Also integrated in the current version of EMAAS are the Affymetrix Power Tools (APTs) , a set of cross-platform command-line programs that implement algorithms for analyzing and working with Affymetrix GeneChip arrays. The APTs were added in particular for processing Affymetrix Exon arrays, but can also be used for processing Affymetrix 3' GeneChips, SNP chips and Gene Expression arrays. APTs have been developed in C++ and have been designed to make efficient use of available hardware resources.
The system has been designed to make use of available distributed computing resources in order to speed up various steps of the data analysis workflow and to allow access to high throughput compute resources to perform analysis that may not be possible on a single desktop machine.
Data workflow tasks such as pre-processing, quality assessment and analysis require a large amount of compute power, particularly in a multi-user environment involving large data sets. Furthermore, some tasks, such as the generation of QA plots, can be done in parallel using distributed computing on grid clusters, in which case the overall duration of the plot generation and data processing can be significantly reduced.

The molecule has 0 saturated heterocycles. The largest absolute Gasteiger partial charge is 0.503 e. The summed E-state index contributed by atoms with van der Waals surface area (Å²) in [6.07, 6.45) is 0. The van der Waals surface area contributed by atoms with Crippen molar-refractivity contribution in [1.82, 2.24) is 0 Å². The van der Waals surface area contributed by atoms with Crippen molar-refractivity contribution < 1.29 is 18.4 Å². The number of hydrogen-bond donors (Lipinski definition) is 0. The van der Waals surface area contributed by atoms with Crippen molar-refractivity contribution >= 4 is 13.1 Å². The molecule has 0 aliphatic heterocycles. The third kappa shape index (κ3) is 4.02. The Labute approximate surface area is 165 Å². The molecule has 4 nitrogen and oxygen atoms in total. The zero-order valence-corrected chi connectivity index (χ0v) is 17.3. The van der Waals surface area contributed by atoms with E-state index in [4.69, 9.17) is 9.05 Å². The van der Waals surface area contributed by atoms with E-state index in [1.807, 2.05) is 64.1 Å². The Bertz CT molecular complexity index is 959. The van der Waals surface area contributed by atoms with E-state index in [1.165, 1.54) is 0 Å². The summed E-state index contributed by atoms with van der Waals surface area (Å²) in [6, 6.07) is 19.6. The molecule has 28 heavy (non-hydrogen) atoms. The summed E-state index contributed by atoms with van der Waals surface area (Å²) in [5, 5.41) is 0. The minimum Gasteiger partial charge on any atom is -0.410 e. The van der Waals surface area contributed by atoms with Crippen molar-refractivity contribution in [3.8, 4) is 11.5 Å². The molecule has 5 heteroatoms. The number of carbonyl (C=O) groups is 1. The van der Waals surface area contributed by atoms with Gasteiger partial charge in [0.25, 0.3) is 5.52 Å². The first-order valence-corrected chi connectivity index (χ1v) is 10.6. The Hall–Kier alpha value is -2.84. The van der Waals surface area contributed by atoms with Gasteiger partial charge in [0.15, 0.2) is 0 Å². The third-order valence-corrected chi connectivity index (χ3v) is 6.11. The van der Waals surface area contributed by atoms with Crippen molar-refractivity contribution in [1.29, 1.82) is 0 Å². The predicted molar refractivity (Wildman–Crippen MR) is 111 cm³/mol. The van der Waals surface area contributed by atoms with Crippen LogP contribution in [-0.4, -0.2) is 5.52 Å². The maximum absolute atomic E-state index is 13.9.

The APTs and R-Bioinconductor have been installed throughout nodes on a compute cluster managed by a Distributed Resource Manager (DRM). In this case GridEngine  is used, but other DRMs, such or Condor , could also be integrated using the same architecture. The cluster is accessed from the web server using GridSAM , an open-source job submission and monitoring web service, designed and implemented in the London e-Science Centre and commissioned by the UK Open Middleware Infrastructure Institute (OMII) . GridSAM endorses the WS-I set of web service standards and the Job Submission Description Language and provides a Web Service for submitting and monitoring jobs managed by a variety of DRMs. The modular design allows third-party to provide submission and file-transfer plug-ins to GridSAM.
The scalability of the system is essential, as the size of data sets increases, more users analyse their data using EMAAS and analysis methods become more sophisticated and resource hungry. This architecture allows any number of additional compute nodes to be added to provide additional compute resources for analysis steps, and together, these DRM tools transparently and seamlessly manage all job scheduling tasks without any user intervention.